Mr. Speaker as a member of the Australian Labor Party, I must also acknowledge the role our party played in this dark history. In 1915 and the NSW Labor Government of William Holman introduced a bill to amend the Aborigines Protections Act. That legislation gave the NSW Aborigines Protection Board, new powers, powers the board had long asked for. The power Mr. Speaker to remove any Indigenous child at any time for any reason. The bill reads as follows:

‘The board may assume full control and custody of the child of any Aborigine if after due inquiry, it is satisfied that such a course is in the interests of the moral and physical welfare of such child. The board may thereupon remove such child to such control and care as it best thinks.’

Mr. Speaker, as if the legislation wasn’t clear enough. The Colonial Secretary John Henry Cann said the following in the second reading speech:

‘The main principle embodied in the proposed amendments is actually to empower the Board to take the place of the parents. It’s not a question of stealing the children, but of saving them.’

At the end of the speech, the Secretary provided a clear statement of what Parliament’s ultimate objective was, and it goes well beyond child welfare.

‘The Aboriginals will soon become a negligible quantity, and the young people will merge into the present civilization and become worthy citizens.’

Mr. Speaker for this legislation passed by a Labor Government for forcibly separating Aboriginal children from their families, for claiming it was done for the children’s own good, I say unreservedly that I am sorry. It is my sincere hope that members of the Stolen Generation here today accept this apology on behalf of our party. As this Parliament did generation before, we must follow up words with action. Bob Carr’s motion committed this Parliament to the goals and processes of Reconciliation. We must use this anniversary to renew our commitment to this goal of achieving a just Reconciliation with our First Nations people.

While this Parliament’s Apology was historic and healed many we still have much work to do. The statistics for Indigenous people remain sobering. Their life expectancy is 8.2 years less than the general population. There is a 25 per cent gap in the 12 attainment and near 30 per cent gap in tertiary education completion. And Mr. Speaker, there are many more difficulties that statistics cannot tell us about the discrimination of First Nations people that they have to overcome each and every day. These are confronting facts, but ones we cannot shy away from.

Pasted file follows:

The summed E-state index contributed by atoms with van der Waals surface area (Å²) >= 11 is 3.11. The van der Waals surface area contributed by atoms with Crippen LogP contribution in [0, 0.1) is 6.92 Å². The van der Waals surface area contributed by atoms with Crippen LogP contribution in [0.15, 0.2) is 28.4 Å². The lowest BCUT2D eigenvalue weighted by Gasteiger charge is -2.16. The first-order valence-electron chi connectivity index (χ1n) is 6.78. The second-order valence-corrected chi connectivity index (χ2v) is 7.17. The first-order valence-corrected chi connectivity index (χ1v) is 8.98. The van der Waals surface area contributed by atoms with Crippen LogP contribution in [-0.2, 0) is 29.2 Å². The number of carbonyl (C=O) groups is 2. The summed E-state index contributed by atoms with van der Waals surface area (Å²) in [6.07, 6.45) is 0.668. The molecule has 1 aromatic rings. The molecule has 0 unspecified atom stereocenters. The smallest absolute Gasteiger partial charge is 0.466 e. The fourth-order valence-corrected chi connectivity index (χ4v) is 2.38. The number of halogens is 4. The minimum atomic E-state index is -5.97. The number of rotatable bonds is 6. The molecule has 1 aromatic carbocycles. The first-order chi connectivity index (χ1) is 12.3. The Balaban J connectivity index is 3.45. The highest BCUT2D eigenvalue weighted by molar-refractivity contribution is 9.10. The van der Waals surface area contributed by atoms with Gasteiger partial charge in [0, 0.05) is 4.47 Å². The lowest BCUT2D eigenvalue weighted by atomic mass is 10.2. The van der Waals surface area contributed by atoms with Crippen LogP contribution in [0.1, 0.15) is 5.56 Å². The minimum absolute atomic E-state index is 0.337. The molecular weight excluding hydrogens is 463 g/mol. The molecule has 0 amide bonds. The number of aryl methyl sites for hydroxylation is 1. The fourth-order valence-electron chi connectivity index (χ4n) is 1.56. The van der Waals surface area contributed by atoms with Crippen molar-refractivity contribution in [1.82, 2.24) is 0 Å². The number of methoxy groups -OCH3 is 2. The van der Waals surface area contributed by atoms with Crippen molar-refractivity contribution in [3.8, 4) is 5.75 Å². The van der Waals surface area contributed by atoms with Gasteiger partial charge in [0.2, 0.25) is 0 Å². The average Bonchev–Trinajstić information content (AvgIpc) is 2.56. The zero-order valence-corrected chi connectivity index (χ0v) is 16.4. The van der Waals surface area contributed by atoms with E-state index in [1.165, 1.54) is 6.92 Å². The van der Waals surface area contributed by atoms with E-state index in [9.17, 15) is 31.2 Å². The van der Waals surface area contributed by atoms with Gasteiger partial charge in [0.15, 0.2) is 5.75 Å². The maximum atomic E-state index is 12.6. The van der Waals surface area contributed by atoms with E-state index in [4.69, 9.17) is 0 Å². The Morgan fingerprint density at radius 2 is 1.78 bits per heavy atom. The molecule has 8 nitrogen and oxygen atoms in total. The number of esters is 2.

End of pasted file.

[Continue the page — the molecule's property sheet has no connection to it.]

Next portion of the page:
Today I commit NSW Labor to continuing a dialogue with First Nations people in the state to develop a process of treaty, to build on the NSW Aboriginal Land Rights Act, self determination and service delivery to improve outcomes for our First Nation communities. Our Federal Government has committed to embracing the Uluru Statement from the Heart. We should offer our Parliament’s support for the new federal government as they work to deliver on the promise of the Uluru Statement at a referendum. Mr. Speaker, it is my hope that this Parliament can show the same spirit of bipartisanship and unanimity it showed 25 years ago, before we had apologized to the Stolen Generation. We all know this is the next great step in our nation’s journey towards genuine Reconciliation with our First Nations people.

Let me conclude by acknowledging those who are with us today, the members of the Stolen Generation and the family of the members of the Stolen Generation. I’d also like to acknowledge all the organizations that make up the Stolen Generations Advisory Council and the people of those organization who have supported them on this journey. Let us all commit to do better by the next generation of Indigenous Australians. Our task is not done, but we can look to the future with hope, optimism and purpose.